The Iranian-sponsored November 4 ballistic missile attack on Saudi Arabia’s capital, Riyadh, continues to roil the Middle East — and it should.

Recently I wrote that missile attack signaled an escalation in the simmering regional war between Sunni Muslim Saudi Arabia and Iran’s Shia Islamic revolutionary regime. Their proxy war in Yemen would become more intense and could spread to the Persian Gulf littoral.

Since then, U.S. military sources have confirmed that the missile fired from Yemen by Iran-backed Houthi rebels was indeed manufactured in Iran. From its launch site to the point where it was intercepted by a U.S.-made Patriot anti-missile missile, the Iranian missile traveled almost 1,000 kilometers. Moreover, Saudi allegations that Iranian technicians were directly involved in preparing the missile and Iranian military advisers supervised the launch are now regarded as highly credible.

If these allegations are fully substantiated, we have a frightening but instructive example of a nation state (Iran) using a proxy force (Yemen’s Houthis) to conduct a “plausibly deniable” ballistic missile attack on an enemy nation state (Saudi Arabia).

Illicit actors, like Iran’s robed dictators, crave “plausible deniability,” which in international affairs is loosely defined as creating an operational cover story that gives the illicit actors a media shield for denying “knowledge of or responsibility for” a particularly heinous and barbaric act.

Here’s the bottom line media ploy and political gambit: “I can shoot at you but you can’t prove I did it so if you counter-attack you’re the aggressor.”


Childish? Welcome to the U.N. and the world of CNN.

Unfortunately, this game isn’t Romper Room or cable news entertainment. The stakes in lives are high and with expansionary powers like Khomeinist Iran eventually the stakes include mass casualties.

The November 4 missile carried a conventional high explosive warhead. Short-range ballistic missiles like the one fired at Riyadh can carry “unconventional” chemical and nuclear warheads.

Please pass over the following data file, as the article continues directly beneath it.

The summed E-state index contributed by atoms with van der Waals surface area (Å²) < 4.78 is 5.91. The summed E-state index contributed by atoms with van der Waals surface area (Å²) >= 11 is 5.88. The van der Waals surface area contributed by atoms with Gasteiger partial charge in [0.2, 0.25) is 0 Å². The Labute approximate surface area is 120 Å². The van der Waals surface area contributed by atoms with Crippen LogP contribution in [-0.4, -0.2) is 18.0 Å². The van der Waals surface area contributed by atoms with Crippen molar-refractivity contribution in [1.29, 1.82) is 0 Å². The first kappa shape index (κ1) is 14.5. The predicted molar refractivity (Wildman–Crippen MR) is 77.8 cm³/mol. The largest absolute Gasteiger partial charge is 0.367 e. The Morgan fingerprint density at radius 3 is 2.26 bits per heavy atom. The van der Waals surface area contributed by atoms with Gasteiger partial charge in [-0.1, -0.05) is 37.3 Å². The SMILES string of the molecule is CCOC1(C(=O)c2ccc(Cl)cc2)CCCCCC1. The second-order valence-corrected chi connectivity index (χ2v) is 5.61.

I am not suggesting Iran would be allowed to fight a “plausibly deniable” nuclear war by launching a nuclear attack using a proxy force in a third country, but the Iranian regime intends to acquire nuclear weapons and the ability to use them. History should damn the Obama Administration for appeasing the ayatollahs’ nuclear demands and endless appetite for domination — which is fodder for a future essay.

Iran routinely threatens Israel with nuclear attack, even though Iran currently lacks operational nuclear weapons, Saudi Arabia wasn’t the only audience for Iran’s Yemen-based missile. Iranian Lebanese Hezbollah proxies already attack Israel with battlefield missiles. Yemen is a potential launch site for missile attacks on Israel.

Which brings us to another feature of the escalating Saudi-Iran war — Saudi Arabia’s quasi-alliance with Israel.


In the past, threats by Iran’s dictatorship have given Saudi Arabia and Israel common cause. In 2010, media reported clandestine meetings between Saudi and Israeli intelligence officials in Amman, Jordan. That same year the London Times reported that Saudi Arabia had agreed to provide a “narrow corridor of its airspace in the north of the country” to allow an Israeli air attack on Iranian nuclear facilities — should the need ever arise.

At the time the Saudis denied the report, which made sense given Arab sensitivities. However, events since November 4 suggest that the Iranian threat has changed the Arab-Israeli political calculus. The Saudis are now calling Lebanese Hezbollah “the head of the snake” in Iran’s imperialist expansion in the region. The Saudis contend Hezbollah wages war as an Iranian surrogate in Lebanon, Iraq, Syria, Yemen and Bahrain.

Even more remarkable are reports that Saudi Arabia wants Palestine’s Fatah movement to reach an accommodation with Israel. Why? Because the threat Iran presents to Gulf Arab states is deadly, and Israel has military capabilities that give Iran great pause.

Austin Bay is a syndicated columnist and author.

Austin Bay

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